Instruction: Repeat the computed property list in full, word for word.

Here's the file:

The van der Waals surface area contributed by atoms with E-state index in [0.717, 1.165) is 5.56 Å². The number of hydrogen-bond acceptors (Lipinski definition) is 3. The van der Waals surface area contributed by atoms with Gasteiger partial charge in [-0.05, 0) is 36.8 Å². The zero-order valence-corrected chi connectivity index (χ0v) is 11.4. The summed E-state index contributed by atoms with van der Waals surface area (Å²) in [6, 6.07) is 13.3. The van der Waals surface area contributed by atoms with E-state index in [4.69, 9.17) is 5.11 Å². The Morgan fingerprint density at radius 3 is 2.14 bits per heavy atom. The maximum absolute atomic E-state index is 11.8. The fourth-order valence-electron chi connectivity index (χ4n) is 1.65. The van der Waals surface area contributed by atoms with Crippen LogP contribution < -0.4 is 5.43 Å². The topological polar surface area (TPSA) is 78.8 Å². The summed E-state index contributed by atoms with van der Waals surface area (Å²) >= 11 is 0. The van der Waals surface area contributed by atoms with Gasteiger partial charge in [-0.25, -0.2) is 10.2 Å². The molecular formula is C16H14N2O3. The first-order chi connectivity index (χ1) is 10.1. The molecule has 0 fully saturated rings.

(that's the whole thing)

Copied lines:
The van der Waals surface area contributed by atoms with E-state index in [0.717, 1.165) is 5.56 Å². The number of hydrogen-bond acceptors (Lipinski definition) is 3. The van der Waals surface area contributed by atoms with Gasteiger partial charge in [-0.05, 0) is 36.8 Å². The zero-order valence-corrected chi connectivity index (χ0v) is 11.4. The summed E-state index contributed by atoms with van der Waals surface area (Å²) in [6, 6.07) is 13.3. The van der Waals surface area contributed by atoms with E-state index in [4.69, 9.17) is 5.11 Å². The Morgan fingerprint density at radius 3 is 2.14 bits per heavy atom. The maximum absolute atomic E-state index is 11.8. The fourth-order valence-electron chi connectivity index (χ4n) is 1.65. The van der Waals surface area contributed by atoms with Crippen LogP contribution < -0.4 is 5.43 Å². The topological polar surface area (TPSA) is 78.8 Å². The summed E-state index contributed by atoms with van der Waals surface area (Å²) >= 11 is 0. The van der Waals surface area contributed by atoms with Gasteiger partial charge in [-0.25, -0.2) is 10.2 Å². The molecular formula is C16H14N2O3. The first-order chi connectivity index (χ1) is 10.1. The molecule has 0 fully saturated rings.